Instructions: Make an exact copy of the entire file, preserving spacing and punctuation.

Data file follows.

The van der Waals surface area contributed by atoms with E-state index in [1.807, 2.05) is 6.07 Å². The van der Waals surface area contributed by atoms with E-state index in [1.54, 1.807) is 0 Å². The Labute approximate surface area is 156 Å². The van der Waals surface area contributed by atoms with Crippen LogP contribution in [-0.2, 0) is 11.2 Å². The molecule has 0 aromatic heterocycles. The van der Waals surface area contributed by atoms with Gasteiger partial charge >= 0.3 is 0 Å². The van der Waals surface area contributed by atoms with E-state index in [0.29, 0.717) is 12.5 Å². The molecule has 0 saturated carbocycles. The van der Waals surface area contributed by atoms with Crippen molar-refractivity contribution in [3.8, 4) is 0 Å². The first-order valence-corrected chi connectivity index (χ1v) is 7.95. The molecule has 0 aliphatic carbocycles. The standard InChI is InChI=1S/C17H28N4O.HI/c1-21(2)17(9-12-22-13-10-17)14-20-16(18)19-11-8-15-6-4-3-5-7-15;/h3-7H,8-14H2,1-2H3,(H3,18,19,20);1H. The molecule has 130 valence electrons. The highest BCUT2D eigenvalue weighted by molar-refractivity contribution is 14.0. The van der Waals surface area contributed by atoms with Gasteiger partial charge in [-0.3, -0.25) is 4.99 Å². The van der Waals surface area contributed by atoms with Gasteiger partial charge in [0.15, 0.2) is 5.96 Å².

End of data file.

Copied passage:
The van der Waals surface area contributed by atoms with E-state index in [1.807, 2.05) is 6.07 Å². The van der Waals surface area contributed by atoms with E-state index in [1.54, 1.807) is 0 Å². The Labute approximate surface area is 156 Å². The van der Waals surface area contributed by atoms with Crippen LogP contribution in [-0.2, 0) is 11.2 Å². The molecule has 0 aromatic heterocycles. The van der Waals surface area contributed by atoms with Gasteiger partial charge >= 0.3 is 0 Å². The van der Waals surface area contributed by atoms with E-state index in [0.29, 0.717) is 12.5 Å². The molecule has 0 saturated carbocycles. The van der Waals surface area contributed by atoms with Crippen molar-refractivity contribution in [3.8, 4) is 0 Å². The first-order valence-corrected chi connectivity index (χ1v) is 7.95. The molecule has 0 aliphatic carbocycles. The standard InChI is InChI=1S/C17H28N4O.HI/c1-21(2)17(9-12-22-13-10-17)14-20-16(18)19-11-8-15-6-4-3-5-7-15;/h3-7H,8-14H2,1-2H3,(H3,18,19,20);1H. The molecule has 130 valence electrons. The highest BCUT2D eigenvalue weighted by molar-refractivity contribution is 14.0. The van der Waals surface area contributed by atoms with Gasteiger partial charge in [-0.3, -0.25) is 4.99 Å². The van der Waals surface area contributed by atoms with Gasteiger partial charge in [0.15, 0.2) is 5.96 Å².